Before outtake or output key performance indicators, your
outcome metrics need to be established so that you can
apply the data and answer important questions about customer
relationship management online.
Outcomes are much, much harder to measure, but when
there is clear progress or improvement with these KPIs, they
amount to clear social media success for your brand
Social Analytic Tools
The right tools will give you an advantage over brand
competitors. Combine and contrast them.
Never stop testing new tools that promise deeper levels of
data, analysis and visualization.
Social Analytic Tools
Platform analytics are great for outtake metrics. These include
Facebook Analytics, Twitter Analytics, Instagram Analytics and
Google Analytics.
Third-party management tools are excellent because they
allow you to pull in various analytics from your platforms and
then give them context and depth, with metrics of their own. My
favorites are Keyhole, SocialBakers, AgoraPulse, Buffer
and BuzzSumo.
Social Analytic Tools
Standalone analytics tools focus on a specific type of platform
analytics or give you a certain type of data to assist you in your
social marketing pursuits.
Examples are SocialMention, Oktopost and Little Bird. - Start seeing immediately which companies
have visited your website ( Integrates with G/A)
The Keys to Success selecting the right tools, having a competent
conceptual capability framework in place and understanding
your metric hierarchy.
The Keys to Success
At the highest level are your brands social content outcomes,
followed by the contextual outtake metrics from a unique blend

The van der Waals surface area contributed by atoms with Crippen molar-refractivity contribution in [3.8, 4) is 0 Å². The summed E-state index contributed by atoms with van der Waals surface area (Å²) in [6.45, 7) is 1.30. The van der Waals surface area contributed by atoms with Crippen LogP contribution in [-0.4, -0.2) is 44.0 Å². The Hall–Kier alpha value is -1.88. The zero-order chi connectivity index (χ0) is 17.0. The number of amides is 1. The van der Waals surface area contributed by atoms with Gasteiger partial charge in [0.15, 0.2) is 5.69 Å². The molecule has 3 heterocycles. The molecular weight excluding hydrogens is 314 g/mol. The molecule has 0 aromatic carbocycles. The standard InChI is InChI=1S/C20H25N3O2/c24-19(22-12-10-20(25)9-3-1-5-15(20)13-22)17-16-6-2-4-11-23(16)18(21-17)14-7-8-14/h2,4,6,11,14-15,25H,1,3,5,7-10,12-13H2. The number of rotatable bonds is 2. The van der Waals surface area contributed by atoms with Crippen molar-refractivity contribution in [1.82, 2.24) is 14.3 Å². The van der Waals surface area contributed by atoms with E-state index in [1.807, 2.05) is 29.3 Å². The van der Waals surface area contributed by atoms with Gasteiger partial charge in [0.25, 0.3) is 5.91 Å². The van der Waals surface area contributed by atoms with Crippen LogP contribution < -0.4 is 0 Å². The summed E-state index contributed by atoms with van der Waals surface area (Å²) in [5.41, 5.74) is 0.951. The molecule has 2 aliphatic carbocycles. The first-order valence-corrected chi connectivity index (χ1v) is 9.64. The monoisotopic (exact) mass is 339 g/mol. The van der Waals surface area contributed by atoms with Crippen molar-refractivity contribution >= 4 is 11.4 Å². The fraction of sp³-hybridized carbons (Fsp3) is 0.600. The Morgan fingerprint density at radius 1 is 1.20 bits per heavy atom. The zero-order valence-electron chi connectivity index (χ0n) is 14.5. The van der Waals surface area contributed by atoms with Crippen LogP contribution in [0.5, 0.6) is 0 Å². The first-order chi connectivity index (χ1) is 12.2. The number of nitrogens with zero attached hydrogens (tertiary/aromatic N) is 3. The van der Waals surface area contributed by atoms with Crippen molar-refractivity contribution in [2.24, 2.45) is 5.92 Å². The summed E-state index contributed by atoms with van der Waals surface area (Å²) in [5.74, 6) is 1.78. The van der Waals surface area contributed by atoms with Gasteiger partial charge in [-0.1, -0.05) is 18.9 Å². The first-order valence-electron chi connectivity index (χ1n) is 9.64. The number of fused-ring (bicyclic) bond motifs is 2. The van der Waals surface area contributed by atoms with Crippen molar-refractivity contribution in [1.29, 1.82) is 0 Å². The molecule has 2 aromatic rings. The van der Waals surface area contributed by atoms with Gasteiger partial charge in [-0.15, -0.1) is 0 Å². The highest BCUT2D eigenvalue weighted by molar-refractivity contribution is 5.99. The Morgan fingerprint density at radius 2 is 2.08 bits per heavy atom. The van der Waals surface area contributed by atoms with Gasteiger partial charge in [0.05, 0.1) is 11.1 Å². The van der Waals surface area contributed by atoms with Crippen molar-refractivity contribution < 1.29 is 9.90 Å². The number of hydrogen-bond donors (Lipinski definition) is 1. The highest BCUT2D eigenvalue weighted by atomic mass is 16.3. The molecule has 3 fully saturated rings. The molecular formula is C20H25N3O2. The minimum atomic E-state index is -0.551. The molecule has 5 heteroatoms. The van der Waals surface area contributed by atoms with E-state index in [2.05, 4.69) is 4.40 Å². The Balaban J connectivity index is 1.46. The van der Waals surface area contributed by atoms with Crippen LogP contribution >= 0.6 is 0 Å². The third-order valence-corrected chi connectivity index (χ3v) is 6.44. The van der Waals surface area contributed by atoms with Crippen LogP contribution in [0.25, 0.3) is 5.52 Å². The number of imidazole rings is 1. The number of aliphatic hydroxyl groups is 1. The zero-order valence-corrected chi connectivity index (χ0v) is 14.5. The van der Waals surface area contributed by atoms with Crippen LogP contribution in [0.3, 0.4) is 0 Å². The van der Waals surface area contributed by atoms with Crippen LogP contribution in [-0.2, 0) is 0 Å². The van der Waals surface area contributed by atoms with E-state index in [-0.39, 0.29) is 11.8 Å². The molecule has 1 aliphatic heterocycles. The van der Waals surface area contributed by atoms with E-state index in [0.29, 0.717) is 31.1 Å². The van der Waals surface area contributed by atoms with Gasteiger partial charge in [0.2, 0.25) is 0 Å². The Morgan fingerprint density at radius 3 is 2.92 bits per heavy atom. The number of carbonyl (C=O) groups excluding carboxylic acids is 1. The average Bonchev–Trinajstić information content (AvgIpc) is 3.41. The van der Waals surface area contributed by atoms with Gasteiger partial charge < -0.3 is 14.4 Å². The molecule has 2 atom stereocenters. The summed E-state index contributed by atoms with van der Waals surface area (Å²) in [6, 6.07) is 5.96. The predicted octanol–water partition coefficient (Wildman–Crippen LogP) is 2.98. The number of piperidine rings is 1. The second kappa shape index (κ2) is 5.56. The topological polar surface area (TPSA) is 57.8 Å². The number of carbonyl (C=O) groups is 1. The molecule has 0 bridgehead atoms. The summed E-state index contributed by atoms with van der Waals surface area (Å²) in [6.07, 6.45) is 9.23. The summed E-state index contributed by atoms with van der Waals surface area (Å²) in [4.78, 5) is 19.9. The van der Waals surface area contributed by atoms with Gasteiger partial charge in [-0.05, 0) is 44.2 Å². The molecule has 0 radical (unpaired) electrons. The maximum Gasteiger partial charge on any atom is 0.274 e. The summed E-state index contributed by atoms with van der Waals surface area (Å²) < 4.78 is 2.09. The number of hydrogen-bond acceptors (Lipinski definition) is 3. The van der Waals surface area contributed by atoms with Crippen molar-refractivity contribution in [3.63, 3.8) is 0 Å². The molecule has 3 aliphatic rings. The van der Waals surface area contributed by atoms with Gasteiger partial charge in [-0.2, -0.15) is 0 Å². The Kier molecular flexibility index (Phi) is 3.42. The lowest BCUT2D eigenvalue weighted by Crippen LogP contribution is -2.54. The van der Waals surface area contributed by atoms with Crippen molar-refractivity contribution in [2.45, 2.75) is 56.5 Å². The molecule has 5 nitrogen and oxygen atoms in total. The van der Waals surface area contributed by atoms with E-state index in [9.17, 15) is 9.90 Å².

of social analytics tools (platform, third-party and standalone)
And the habitual adjustment and reapplication of output metrics
to guide your team to social greatness.
The Keys to Success
From there, its a simple matter of learning how to correctly and
creatively interpret your findings so that you can convert them
into opportunities and improvements for your brand on social

DemandMetric, Social Media Analytics Benchmark Report,
Weiguo Fan, Michael D Gordon, Unveiling The Power of Social Media Analytics,
Batrinca, B. & Treleaven, Social Media Analytics: A Survey of Techniques, Tools and Platforms, P.C. AI & Soc (2015) 30:
89. doi:10.1007/s00146-014-0549-4
Karim, Abdul; Khan, Noushad; and Khan, Gohar Feroz, "A SOCIAL MEDIA ANALYTICS CAPABILITIY FRAMEWORK
FOR FIRMS COMPETITIVE ADVANTAGE" (2016). PACIS 2016 Proceedings. Paper 169.
Sasha Dookhoo, PR Measurement Using The 3 Os,
Raghu Krishnapuram, Jitendra Ajmera, Social Media Analytics, IBM Research India,
Marcus Guido, The List of The Top 25 Social Media Analytics Tools,
Ian Cleary, The Social Media Analytics Compass: What and How To Measure,
Matthew Ganis, Avinash Kohirkar, Social Media Analytics, Free Sample Chapter,